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U.S. wins with talent, not effort
Credit this victory to the Americans' great superiority in athleticism, talent and depth. In just about every other relevant category — focus, intensity, toughness, patience — Team USA came out second best.
The most impressive skills were demonstrated by Russell Westbrook. His dazzling speed and mercurial crossovers enabled him to zip to the rim whenever he wished.
Along with the dynamic talents that Kevin Durant originally brought to the team, he continues to expand his court vision and is well on his way to becoming a complete player. Credit has to be given to Coach K and his staff for aiding in Durant's development.
Chauncey Billups had the maturity and wisdom to be the catalyst in the team's mid-second-quarter regrouping after Slovenia had whittled 9 points from what had been a 14-point USA lead. Always under control, Billups' clever passwork forced his teammates to move without the ball in half-court sets more than they had being doing — the highlight being the textbook execution of a give-and-go in tandem with Durant.
Kevin Love was the only American who had a physical presence near the basket, and his 11 rebounds in limited minutes had a huge impact in keeping the game under control.
The Americans did register 27 points in fast-break and early-offense sequences with most of these resulting from steals. Indeed, the basis of USA's defense was its aggressiveness in passing lanes. A secondary factor was its quickness to the ball whenever Slovenia's lead-footed, slow-jumping big men tried to attack the rim. Accordingly, Slovenia had as many points generated in low-post action (3, all from the free-throw line) as it had shots blocked down there.
Early in the game, Team USA was quick and agile enough to jam up Slovenia's high-screen offense by either switching or making quick recoveries.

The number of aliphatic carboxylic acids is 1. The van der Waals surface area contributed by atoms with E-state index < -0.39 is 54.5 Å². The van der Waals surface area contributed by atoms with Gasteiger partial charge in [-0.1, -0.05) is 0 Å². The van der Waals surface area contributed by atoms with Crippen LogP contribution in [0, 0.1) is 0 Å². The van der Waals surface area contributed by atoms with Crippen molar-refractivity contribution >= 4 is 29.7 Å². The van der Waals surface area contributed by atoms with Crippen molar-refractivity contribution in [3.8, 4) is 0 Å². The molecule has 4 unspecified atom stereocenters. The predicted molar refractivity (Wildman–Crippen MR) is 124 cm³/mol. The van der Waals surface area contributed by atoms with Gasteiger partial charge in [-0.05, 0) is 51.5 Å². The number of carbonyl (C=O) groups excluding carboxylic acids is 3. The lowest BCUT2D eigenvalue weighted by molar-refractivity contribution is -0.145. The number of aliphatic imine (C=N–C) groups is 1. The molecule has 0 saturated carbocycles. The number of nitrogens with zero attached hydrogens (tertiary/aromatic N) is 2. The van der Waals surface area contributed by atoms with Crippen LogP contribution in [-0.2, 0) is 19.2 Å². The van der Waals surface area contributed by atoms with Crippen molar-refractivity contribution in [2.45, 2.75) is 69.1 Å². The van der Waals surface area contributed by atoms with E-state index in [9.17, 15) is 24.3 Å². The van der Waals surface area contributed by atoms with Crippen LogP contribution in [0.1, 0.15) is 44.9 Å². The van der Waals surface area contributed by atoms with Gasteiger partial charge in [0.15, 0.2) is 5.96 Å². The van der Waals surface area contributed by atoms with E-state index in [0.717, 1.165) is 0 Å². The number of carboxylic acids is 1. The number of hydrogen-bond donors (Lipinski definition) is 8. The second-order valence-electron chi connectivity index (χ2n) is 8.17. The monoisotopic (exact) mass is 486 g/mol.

For the most part, the Americans were also fast enough to pressure many of Slovenia's perimeter shots as evidenced by three attempted treys that never touched iron or nylon.
So how could the Americans possibly be guilty of underachieving?
- They showed an almost complete lack of coordination when trying to defend back screens. This failing led to their giving up several uncontested layups.
- As the game progressed, their all-around screen/roll defense regressed and the Slovenians were able to take advantage of several mismatches.
- They forced passes, ball penetrations and shots with an alarming consistency.
- Their ball and player movement was generally unsatisfactory.
- One especially troublesome result of this impatience was their poor performance when confronted with zone defenses. In 27 anti-zone sequences, the Americans scored only 16 points.
- The 16 turnovers they committed were due more to their own careless, impulsive play than to the Slovenians' barely perceptible defensive efforts. Compare this number to the 12 turnovers totaled by their passwork-challenged opponents.
- The Americans' own attempts to play zone defense were inadequate, yielding five points in five zone set-ups.
- As was the case in the opening contest versus Croatia, Danny Granger, Rudy Gay, Stephen Curry, and Kevin Love proved incapable of playing adequate on-ball defense.
- Except in inspired spurts, Team USA played with an overall lack of intensity, concentration and poise.
This latter shortcoming was most evident when they overreacted to the refs' admittedly erroneous calls.
Despite the lopsided final score, the Americans' sloppiness, lack of focus as well as their all-too-frequent lapses into selfish play combine to give them little reason to celebrate.
Will they be more energized and more disciplined against the tournament's best teams? It says here that the answer to both of these questions is a resounding 'Yes'!
In fact, it's highly likely that the Americans' haphazard effort was due to their looking past Slovenia in anticipation of Monday's confrontation with Brazil, which (although diminished by Nene's debilitating injury) is clearly the only other high-quality squad in Group B.
Even so, Coach K has some significant strategic and motivational work to accomplish in order to prepare his young team for what will presumably be their first serious challenge of the tournament.